“We are heavily shelled on the march up to the line. The chalk soil is slippery. Ambulances, ammunition wagons, guns, water-carts, mules, horses and men going up, and coming back down on the other side. There’s something like fifty thousand unburied bodies scattered over a few square miles of country.”
Such is one of the many vivid and detailed descriptions of the First World War given by Charles Hamilton Sorley (Alexander Knox) in It Is Easy To Be Dead. I must admit I knew nothing of Sorley prior to seeing the show (I don’t think reading the press release really counts as prior knowledge), and having had the benefit of being exposed to his work, or at least some of it, I’m pleased to have encountered some remarkable writing, particularly for someone who died at just 20 years of age.
This is an important work as various World War One centenary milestones are reached, and the most poignant I’ve come across since the 2014 Trafalgar Studios revival of Stephen MacDonald’s Not About Heroes. The impressive set in this production, apparently partly ‘crowdfunded’, leaves little to the imagination and makes the small studio space that is the Finborough Theatre look substantially bigger than it really is.
I was looking for an answer as to why Sorley’s work isn’t as well-known as that of Rupert Brooke or Wilfred Owen, and while this play gives the odd subtle hint it’s not something explored in great detail. Looking at the poetry itself, I suspect that while Sorley’s writing was profound and deeply touching, it was not as rousing, and certainly not nearly as patriotic, as some of the other World War One poets.
The events in the play are not altogether presented in chronological order, flitting between the timeline of Sorley’s life and that of his parents, William (Tom Marshall) and Janet (Jenny Lee), dealing with the aftermath of receiving the dreaded telegram that no family wanted to receive: the one from the British War Office that begins, “Deeply regret to inform you…” There’s lots of description, with relatively little enacted – a cynical perspective may blame the limitations of the theatre space and budget, amongst other things. It came across to me, however, as a way of appreciating Sorley’s diary entries and poetry all the more.
Some helpful projections gave some perspective to the narrative, as do a variety of musical items provided by pianist Elizabeth Rossiter and singer Hugh Benson. The introduction of an interval (the play was originally going to run straight through without one) provides some much needed breathing space as the storyline inevitably gets darker, and the small tit-bits of humour in this coming-of- age story are much appreciated. The amount of time and detail given over to Sorley’s upbringing only underlines his life being cut so very short.
The depictions of his everyday life are quite homely. I suspect some may have found it unnecessarily humdrum; but I personally found the intricate details very charming – and informative. In terms of his military service, we do get a full-blown dramatization of Sorley’s final battle; Alexander Knox deftly portrays it single-handedly – aided by the use of some appropriate sound effects, which were so good at recreating a war scene that I struggled to hear Knox over the ‘shelling’ and ‘gunfire’ on occasion, just as it would have been (I imagine) on the battlefield itself.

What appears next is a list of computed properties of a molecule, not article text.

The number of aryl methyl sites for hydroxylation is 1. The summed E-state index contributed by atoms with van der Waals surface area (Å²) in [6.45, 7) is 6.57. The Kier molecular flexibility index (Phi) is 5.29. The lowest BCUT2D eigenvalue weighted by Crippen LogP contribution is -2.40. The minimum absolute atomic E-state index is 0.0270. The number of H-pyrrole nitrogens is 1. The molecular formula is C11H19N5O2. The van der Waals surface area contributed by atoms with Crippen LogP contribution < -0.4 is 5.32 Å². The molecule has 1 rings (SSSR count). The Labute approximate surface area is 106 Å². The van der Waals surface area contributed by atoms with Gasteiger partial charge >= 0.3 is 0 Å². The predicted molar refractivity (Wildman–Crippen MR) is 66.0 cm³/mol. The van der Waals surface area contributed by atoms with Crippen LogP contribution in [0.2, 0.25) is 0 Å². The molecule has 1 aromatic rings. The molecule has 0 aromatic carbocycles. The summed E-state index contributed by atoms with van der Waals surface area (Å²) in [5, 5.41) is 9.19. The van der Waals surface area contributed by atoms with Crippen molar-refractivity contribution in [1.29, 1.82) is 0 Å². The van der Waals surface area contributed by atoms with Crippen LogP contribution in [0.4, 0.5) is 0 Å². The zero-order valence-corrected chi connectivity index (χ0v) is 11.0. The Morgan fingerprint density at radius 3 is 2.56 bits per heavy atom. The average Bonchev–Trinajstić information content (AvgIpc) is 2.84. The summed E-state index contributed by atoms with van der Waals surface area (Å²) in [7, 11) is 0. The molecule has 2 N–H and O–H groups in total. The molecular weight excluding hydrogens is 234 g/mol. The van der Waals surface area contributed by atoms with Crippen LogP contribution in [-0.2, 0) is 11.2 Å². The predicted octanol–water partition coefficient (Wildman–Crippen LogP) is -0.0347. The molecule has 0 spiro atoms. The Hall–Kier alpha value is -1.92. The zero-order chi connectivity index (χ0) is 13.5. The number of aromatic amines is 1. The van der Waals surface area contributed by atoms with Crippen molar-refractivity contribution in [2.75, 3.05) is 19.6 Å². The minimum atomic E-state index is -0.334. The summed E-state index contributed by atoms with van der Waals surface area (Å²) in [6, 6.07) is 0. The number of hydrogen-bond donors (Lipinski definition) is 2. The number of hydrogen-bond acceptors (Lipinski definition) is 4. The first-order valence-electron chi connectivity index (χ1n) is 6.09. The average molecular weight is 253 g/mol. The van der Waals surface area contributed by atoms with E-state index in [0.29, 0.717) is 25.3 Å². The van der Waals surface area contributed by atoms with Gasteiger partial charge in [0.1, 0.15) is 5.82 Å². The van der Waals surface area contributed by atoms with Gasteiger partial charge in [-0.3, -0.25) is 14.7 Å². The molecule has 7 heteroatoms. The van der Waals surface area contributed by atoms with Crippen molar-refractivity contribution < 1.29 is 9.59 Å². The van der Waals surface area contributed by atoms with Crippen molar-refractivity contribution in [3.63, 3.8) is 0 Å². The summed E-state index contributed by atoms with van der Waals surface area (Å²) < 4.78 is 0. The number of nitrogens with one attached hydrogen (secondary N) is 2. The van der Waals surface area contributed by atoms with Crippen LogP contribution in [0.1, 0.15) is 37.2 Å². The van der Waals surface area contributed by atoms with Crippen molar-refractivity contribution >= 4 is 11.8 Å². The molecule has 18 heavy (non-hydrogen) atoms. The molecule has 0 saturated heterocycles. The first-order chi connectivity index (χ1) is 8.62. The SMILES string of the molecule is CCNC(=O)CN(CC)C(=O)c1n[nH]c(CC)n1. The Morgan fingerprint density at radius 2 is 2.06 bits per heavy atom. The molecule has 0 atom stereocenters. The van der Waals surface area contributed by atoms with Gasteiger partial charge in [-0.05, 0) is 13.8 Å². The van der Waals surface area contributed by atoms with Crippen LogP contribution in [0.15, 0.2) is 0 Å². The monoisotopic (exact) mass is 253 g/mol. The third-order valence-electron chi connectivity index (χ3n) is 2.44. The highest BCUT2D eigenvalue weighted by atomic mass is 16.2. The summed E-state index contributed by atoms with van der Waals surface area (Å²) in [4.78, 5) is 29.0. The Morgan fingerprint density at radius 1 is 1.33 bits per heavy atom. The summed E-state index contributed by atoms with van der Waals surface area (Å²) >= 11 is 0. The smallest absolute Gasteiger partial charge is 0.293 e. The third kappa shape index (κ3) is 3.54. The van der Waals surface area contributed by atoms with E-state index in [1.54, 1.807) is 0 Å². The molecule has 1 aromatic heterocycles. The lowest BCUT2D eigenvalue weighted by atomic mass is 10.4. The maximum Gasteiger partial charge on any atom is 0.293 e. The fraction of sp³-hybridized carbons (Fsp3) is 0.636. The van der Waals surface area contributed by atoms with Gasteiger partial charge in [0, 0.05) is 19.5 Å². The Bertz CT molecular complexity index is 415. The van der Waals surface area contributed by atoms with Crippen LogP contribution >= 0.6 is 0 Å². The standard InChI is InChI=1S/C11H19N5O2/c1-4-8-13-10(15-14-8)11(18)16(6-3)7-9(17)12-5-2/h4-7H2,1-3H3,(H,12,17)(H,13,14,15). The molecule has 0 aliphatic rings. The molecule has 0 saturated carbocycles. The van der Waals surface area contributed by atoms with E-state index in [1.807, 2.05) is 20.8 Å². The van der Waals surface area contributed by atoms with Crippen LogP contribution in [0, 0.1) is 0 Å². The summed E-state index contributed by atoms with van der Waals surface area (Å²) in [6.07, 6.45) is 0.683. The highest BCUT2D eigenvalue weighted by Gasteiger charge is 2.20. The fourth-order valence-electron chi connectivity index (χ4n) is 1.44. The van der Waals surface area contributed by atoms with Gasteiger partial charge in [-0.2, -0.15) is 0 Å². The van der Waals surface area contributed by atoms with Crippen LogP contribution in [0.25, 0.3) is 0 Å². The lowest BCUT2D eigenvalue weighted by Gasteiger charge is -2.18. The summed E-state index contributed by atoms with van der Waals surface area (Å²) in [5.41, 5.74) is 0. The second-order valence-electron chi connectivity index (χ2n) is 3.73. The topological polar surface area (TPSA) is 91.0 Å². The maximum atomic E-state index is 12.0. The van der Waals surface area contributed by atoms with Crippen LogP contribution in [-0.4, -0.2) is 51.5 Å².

The fusion of prose, poetry and song works well in this steadily-paced play that punches above its weight. The sheer quality of the source material combined with a talented cast make for a very absorbing and thought-provoking evening. And there’s not a single expletive to be heard – that is unusual for a new play.
Review by Chris Omaweng
Commemorating the centenary of the Battle of the Somme, the world premiere of It Is Easy To Be Dead by award-winning playwright Neil McPherson opens at the Finborough Theatre for a four week limited season on Wednesday, 15 June 2016 (Press Night: Friday, 17 June 2016 and Saturday, 18 June 2016 at 7.30pm).
Born in Aberdeen, Charles Sorley was studying in Germany when the First World War broke out and was briefly imprisoned as an enemy alien. He was one of the first to join the army in 1914.
Killed in action a year later at the age of 20, his poems are among the most ambivalent, profound and moving war poetry ever written.
It Is Easy To Be Dead tells the story of Sorley’s brief life through his work, with music and songs from some of the greatest composers of the period including George Butterworth, Dòmhnall Ruadh Chorùna, Ivor Gurney, John Ireland, Rudi Stephan and Ralph Vaughan Williams.
Sorley is unique among the poets of the First World War. His life and work fits chronologically into the patriotic idealism of the beginning of the war, exemplified by poets such as Julian Grenfell and Rupert Brooke (whom Sorley criticised for his “sentimental attitude”). Perhaps because of his time in Germany before the war, Sorley perceived the truth of war long before his fellow writers, anticipating the grim disillusionment of later poets such as Wilfred Owen, Isaac Rosenberg and Siegfried Sassoon.
The cast includes Jenny Lee (West End, Royal Court Theatre, The Young Vic, Traverse Theatre, Edinburgh), Tom Marshall (National Theatre, West End, Royal Court Theatre, Menier Chocolate Factory) and two new discoveries – actor Alexander Knox as Charles Sorley, and acclaimed young tenor Hugh Benson.
Finborough Theatre, 118 Finborough Road, London SW10 9ED
Box Office 0844 847 1652
Book tickets online at www.finboroughtheatre.co.uk
Wednesday, 15 June – Saturday, 9 July 2016